(c) Upon the filing of any Complaint described above in Regulation 1023(b), a copy of the Complaint and copies of all documents supporting such Complaint shall be mailed to the Respondent by certified mail, along with a copy of the Code of Ethics, Commission Regulations, waiver of right to appear, stipulation and agreement, and the schedule of fines and penalties adopted pursuant to this Regulation.

(d) If the Respondent agrees to the waiver of his or her right to appear and pays the appropriate fine as determined by the above-described schedule, and properly files any delinquent or deficient financial disclosure statement, and stipulation and agreement, no hearing on the matter will be required.

(e) If the Respondent contests the Complaint described above in Regulation 1023(b), the Commission shall conduct a proceeding regarding probable cause, pursuant to Regulation 1006, and, should a Finding of Probable Cause issue, the Commission shall conduct a hearing thereupon, pursuant to Regulation 1015.

Regulation 1024 - Advisory Opinions.

(a) A person subject to the Code of Ethics may request an advisory opinion relative to the provisions of the Code which may affect him or her. An entity subject to the Code may request an advisory opinion relative to the provisions of the Code which may affect all members of the entity, or a majority thereof. The request shall be in writing, include a complete statement of the facts, disclose the reasons for requesting the opinion and state any time period for Commission action which may be significant. The request shall be signed by the person requesting the opinion or by his or her representative.

(b) Upon receipt of the request for an advisory opinion, the Commission shall acknowledge the request and the right to submit supporting data.

(c) The Commission shall notify the person or entity requesting the opinion of the date the Commission intends to consider the request. All requests for advisory opinions shall be considered by the Commission in Open Session.

(d) The Commission, in its discretion, may invite the person or entity requesting an opinion, counsel, or any other interested person, to make a written or oral presentation.

(e) Any advisory opinion rendered by the Commission regarding provisions of the Code of Ethics must be approved, prior to issuance, by a majority of the members of the Commission.

(f) Any advisory opinion rendered by the Commission, until amended or revoked by a majority of the Commission, shall be binding on the Commission in any subsequent proceeding concerning the person or entity who requested the opinion and who acted in reliance on it in good faith, unless material facts were omitted or misstated in the request for the opinion.

(g) Advisory opinions are based upon the representations made by, or on behalf of the person or entity requesting the opinion, and are not the result of adversary or investigative proceedings.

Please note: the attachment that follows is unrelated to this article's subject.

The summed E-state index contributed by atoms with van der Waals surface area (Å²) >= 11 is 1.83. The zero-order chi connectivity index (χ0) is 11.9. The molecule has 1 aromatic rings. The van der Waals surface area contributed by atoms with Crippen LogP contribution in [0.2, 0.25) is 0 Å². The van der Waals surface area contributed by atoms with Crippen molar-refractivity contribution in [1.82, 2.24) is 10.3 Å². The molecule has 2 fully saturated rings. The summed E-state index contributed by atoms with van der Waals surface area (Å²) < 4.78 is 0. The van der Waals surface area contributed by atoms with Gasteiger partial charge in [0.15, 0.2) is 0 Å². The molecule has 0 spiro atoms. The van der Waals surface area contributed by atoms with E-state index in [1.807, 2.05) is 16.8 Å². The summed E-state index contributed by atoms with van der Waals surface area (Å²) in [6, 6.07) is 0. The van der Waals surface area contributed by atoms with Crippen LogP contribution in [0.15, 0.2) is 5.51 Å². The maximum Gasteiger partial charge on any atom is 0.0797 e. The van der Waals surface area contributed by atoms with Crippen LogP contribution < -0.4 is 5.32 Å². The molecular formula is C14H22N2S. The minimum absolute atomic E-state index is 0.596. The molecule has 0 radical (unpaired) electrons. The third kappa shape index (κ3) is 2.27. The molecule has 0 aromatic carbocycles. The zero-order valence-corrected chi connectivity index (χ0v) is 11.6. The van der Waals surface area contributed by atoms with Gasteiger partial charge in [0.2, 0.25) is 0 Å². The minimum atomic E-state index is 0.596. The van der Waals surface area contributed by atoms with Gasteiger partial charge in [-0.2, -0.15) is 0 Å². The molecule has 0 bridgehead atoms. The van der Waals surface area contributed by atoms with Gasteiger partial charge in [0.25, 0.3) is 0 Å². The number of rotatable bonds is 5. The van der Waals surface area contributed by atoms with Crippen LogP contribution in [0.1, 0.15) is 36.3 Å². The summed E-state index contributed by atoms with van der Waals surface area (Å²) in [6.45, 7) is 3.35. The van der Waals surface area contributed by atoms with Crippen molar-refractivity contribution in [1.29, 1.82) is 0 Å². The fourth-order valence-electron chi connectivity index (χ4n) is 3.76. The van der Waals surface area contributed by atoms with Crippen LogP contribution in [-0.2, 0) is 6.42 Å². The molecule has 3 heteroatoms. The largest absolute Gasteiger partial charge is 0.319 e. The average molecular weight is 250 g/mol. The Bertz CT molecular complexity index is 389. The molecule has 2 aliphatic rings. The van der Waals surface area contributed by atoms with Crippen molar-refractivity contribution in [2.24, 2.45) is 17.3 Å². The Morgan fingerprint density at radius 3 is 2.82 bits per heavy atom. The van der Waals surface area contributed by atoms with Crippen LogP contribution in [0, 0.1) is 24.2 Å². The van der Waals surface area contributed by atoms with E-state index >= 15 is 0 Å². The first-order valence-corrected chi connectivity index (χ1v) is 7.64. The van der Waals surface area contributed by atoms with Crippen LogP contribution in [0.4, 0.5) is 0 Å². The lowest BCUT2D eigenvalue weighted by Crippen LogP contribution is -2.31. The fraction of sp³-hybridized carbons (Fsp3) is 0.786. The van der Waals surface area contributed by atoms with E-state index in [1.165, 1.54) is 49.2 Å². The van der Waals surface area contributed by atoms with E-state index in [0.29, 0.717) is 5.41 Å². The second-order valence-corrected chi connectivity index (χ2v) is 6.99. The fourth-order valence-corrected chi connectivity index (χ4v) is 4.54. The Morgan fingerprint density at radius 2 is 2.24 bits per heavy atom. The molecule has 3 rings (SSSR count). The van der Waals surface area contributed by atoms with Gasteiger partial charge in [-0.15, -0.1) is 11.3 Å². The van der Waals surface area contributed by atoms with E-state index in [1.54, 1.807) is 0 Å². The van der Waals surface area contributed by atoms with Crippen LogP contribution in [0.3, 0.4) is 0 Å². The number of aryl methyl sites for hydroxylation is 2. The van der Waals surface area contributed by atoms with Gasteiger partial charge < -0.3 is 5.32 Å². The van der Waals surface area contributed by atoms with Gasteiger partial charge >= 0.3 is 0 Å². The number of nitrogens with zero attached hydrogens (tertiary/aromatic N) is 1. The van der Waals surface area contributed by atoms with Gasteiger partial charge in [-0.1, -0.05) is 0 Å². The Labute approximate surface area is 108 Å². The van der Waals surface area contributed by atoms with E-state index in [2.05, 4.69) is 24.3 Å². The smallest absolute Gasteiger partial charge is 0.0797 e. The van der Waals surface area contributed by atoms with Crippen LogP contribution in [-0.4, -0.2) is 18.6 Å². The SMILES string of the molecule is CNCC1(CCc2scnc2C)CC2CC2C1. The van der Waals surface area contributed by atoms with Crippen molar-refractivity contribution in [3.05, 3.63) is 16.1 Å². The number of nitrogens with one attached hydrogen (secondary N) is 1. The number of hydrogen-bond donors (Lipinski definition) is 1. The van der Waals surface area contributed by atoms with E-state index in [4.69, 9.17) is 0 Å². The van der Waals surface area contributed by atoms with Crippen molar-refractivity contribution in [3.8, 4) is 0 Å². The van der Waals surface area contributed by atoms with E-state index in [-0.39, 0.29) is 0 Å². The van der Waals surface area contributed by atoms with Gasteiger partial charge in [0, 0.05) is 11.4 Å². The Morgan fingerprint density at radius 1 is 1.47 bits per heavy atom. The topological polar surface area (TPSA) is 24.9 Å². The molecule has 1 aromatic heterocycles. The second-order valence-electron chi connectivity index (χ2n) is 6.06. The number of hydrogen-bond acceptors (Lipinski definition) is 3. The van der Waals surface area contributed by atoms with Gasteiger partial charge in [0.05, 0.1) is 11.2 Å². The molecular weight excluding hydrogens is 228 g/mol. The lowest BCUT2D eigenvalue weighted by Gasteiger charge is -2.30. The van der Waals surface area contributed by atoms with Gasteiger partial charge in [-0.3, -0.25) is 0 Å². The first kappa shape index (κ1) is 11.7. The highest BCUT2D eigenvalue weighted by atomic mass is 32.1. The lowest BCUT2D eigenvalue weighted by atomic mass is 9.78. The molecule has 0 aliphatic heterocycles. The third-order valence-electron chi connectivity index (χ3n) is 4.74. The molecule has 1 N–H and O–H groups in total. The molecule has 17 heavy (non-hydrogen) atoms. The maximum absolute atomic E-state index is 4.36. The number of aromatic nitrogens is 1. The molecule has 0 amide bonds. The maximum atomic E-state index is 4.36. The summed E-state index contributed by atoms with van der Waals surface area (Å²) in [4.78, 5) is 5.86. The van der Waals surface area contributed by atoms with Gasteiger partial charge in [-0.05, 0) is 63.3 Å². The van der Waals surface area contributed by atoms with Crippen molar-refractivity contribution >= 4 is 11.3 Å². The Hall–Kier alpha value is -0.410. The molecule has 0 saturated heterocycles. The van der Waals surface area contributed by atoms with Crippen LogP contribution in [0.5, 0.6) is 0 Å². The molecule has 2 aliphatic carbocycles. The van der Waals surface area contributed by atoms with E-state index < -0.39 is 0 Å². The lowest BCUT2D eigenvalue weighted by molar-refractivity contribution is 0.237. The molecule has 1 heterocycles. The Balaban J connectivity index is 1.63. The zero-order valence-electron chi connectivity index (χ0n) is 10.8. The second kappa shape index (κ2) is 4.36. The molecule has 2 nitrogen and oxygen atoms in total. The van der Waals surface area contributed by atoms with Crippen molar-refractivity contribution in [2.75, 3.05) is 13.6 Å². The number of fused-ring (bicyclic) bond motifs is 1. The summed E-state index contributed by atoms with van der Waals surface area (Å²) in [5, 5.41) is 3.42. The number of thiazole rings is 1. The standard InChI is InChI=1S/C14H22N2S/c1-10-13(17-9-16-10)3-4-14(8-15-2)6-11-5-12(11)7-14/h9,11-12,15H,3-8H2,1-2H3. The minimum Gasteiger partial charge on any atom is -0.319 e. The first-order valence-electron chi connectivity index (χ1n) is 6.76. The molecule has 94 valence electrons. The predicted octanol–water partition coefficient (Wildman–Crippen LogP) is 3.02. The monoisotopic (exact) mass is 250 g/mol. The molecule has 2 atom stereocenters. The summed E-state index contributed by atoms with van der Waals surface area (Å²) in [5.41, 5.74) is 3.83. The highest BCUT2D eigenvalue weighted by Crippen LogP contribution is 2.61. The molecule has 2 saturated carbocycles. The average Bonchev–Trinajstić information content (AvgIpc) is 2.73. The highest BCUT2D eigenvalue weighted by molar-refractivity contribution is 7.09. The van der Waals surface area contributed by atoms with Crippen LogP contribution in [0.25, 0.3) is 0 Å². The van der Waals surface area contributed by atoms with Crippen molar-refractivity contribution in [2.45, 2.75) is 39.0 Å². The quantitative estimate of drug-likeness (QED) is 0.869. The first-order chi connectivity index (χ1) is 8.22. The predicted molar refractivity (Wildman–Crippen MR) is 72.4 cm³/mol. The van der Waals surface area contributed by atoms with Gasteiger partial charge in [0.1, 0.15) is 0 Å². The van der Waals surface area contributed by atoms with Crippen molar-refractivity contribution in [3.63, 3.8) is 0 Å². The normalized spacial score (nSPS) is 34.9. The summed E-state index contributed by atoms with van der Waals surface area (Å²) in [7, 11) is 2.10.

(h) The Commission may issue general advisory opinions and emergency advisory opinions in such form and under such circumstances as the Commission shall deem appropriate.

Regulation 1025 - Declaratory Ruling by Commission.

Any interested person may petition the Commission for a declaratory ruling as to the applicability of any provision of the Code of Ethics or of any regulation or order of the Commission. The Commission shall promptly respond to each such petition. Any ruling disposing of petitions shall have the same status as Commission orders in contested cases.

Regulation 1026 - Petition for Adoption of Regulations.

(a) Any interested person may petition the Commission for the promulgation, amendment, repeal or adoption of any regulation. The petition shall be signed by the petitioner and shall state the specific reasons for the request. The Commission shall thereafter acknowledge receipt of the petition and advise the petitioner of the right to submit supporting data.

(b) Within thirty (30) days of receipt of the petition, the Commission shall either deny the petition in writing (stating its reasons for the denial) or initiate rule-making procedures in accordance with R.I. Gen. Laws § 42-35-3.

(c) The Commission shall notify the petitioner of the date the Commission intends to consider the petition and may, at its discretion, invite the petitioner or other interested parties to make oral or written presentation.

Regulation 1027 - Adoption of Commission Policy and General Commission Advisory Opinions.

Final adoption of any policy or general Commission advisory opinion shall require an affirmative vote at two separate meetings of the Commission. The initial vote may occur at any public meeting of the Commission. The second or final vote shall only be taken after the proposed policy or general advisory opinion has been incorporated by specific reference on a public meeting notice relating to an open and public meeting of the Commission, thereby providing an opportunity for public comment on any proposed policy or general advisory opinion. Specifically excluded from these policies are any proposed regulations which are subject to promulgation pursuant to R.I. Gen. Laws § 42-35-3.

Regulation 1028 - Commission Records.

(a) All Commission records, other than those referenced in R.I. Gen. Laws § 38-2-2(d) (Access to Public Records) and those relating to the investigations of complaints, shall be open to public inspection at reasonable times. Such records shall include, but are not limited to, pending Complaints and advisory opinion requests.

(b) Any person wishing to review Commission records shall be entitled to examine said information during Commission business hours and upon reasonable notice and request. Copies of such public material shall be available to all persons, subject to the payment of costs as provided in R.I. Gen. Laws § 38-2-4, except those costs required to be paid by the Respondent in Regulation 1015(j).

Regulation 1029 - Information Voluntarily Supplied.

(a) A public official or employee who is not required to file a financial disclosure statement pursuant to the Code of Ethics may voluntarily choose to file such statement, or any other document otherwise required, with the Commission. The Commission shall accept such documents which shall be treated in the same manner as documents received from persons required to submit them.

(b) A person subject to the Code of Ethics may choose to submit information in excess of that which is required under the Code. Such information shall be treated in the same manner as information required to be filed. The Commission will not, however, accept any document in lieu of appropriately completed forms.